"Danica has always been a great ambassador for IndyCar, and there is no doubt she has left a positive impression on our sport," Bernard said in a statement. "She has touched millions of fans and many that were new to motorsports. Danica attracted a fan base that every athlete and sports property in the world would love to have. We should give her a great farewell the rest of this season as she opens a new page in her career and wish her continued success with her new direction."
Patrick has run 20 races in two years with JR Motorsports and has five more on the schedule this season. She plans to run between eight and 10 Sprint Cup races with Stewart-Haas, with an eye on a full season in 2013.
Patrick would like to race at the Daytona 500, though the team hasn't mapped out where she'll start or which races will fill out the schedule this year, and didn't rule out another run at the Indianapolis 500 — even after Andretti Autosport announced it had reached a mutual agreement to part ways with her after the 2011 season.
"We're thrilled with Danica Patrick's decision to join us for the 2012 season and looking forward to seeing her behind the wheel of a NASCAR Nationwide Series car on a consistent basis," said Matt Jauchius, chief marketing and strategy officer for Nationwide Insurance. "Her presence will continue to make our Series stronger and more competitive. She has proven to raise awareness levels of our sport, sponsors and competitors; and that's good for everyone involved."
Patrick will leave IndyCar after a decent run.
She became the first woman to win an IndyCar race at Japan in 2008 and was the first to lead the Indy 500, when she did it in 2005 — the same year she earned the pole at Kansas. Patrick also had a high finish of third at the Brickyard in 2009 on her to way to a career-best fifth in the season standings.
Patrick is currently 12th in the IndyCar standings, with seven top-10 finishes.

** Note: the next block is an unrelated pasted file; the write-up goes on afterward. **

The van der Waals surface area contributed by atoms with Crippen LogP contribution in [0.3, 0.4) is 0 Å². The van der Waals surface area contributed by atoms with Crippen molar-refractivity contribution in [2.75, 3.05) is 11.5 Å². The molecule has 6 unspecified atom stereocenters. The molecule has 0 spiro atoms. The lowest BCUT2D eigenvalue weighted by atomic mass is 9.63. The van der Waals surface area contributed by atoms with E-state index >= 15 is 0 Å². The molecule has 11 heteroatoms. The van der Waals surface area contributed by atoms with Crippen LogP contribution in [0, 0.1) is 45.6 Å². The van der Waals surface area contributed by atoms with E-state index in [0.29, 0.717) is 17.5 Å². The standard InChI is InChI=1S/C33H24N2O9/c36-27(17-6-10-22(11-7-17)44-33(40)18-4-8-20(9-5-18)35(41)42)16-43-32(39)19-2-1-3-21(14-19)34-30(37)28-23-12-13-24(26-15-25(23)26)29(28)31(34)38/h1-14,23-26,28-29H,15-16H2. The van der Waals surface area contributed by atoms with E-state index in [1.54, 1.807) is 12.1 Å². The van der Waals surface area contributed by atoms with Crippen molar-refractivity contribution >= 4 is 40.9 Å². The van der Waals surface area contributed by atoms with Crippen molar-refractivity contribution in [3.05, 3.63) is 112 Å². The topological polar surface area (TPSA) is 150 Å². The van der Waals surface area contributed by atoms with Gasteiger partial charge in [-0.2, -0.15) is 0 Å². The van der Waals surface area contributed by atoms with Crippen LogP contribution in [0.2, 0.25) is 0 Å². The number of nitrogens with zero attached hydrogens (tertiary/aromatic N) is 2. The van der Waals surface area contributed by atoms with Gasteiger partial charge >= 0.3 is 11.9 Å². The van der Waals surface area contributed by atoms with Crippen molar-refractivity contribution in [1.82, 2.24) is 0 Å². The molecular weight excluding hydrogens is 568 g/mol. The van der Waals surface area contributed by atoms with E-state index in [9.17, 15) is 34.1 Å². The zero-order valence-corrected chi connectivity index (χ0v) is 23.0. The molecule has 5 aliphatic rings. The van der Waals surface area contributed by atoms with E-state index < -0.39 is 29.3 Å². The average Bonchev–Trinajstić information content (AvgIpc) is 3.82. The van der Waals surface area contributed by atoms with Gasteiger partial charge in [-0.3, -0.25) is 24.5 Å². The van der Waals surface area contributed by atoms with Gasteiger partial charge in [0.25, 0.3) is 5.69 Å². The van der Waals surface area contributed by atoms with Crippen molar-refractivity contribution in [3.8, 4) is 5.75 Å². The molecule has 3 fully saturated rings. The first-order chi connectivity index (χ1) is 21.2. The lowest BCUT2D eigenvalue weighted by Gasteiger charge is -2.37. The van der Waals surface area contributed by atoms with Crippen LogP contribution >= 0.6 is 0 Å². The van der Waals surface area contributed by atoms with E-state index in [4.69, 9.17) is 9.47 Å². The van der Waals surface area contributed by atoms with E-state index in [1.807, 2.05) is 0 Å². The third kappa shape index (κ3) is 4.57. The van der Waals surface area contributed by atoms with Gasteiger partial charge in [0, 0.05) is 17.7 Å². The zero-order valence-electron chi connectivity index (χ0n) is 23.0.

"The thing you see in Danica right away is how determined she is to be good at what she does," Stewart-Haas owner Tony Stewart said. "She's very dedicated to taking the time and effort to make the transition from Indy cars to stock cars. She has talent, she has the right mindset, and she has the proper drive and determination. It doesn't matter who it is you're looking for, those are the key attributes that you look for in a driver, and Danica's got them."
Patrick had a sharp learning curve when she first started racing stock cars, but has gained ground this year.
After that first ARCA race at Daytona, she struggled with the nuances of the Nationwide car, her best finish a 19th at Homestead with an average finish of 28th.
Patrick has been much smoother this season, posting three top-10 finishes, with a career-best of fourth at Las Vegas — the best finish by a woman at a national NASCAR race. She's made good progress as a part-time driver and expects to get better with a full-time shot.
"I feel like in the last year, I've really come around much more on the track and the top-10s are happening much more frequently," Patrick said. "I feel like I'm getting it more and more all the time. I still have a lot to learn, that's for sure, but I really feel confident that I can be successful in the future."
There's no turning back now that the secret's officially out.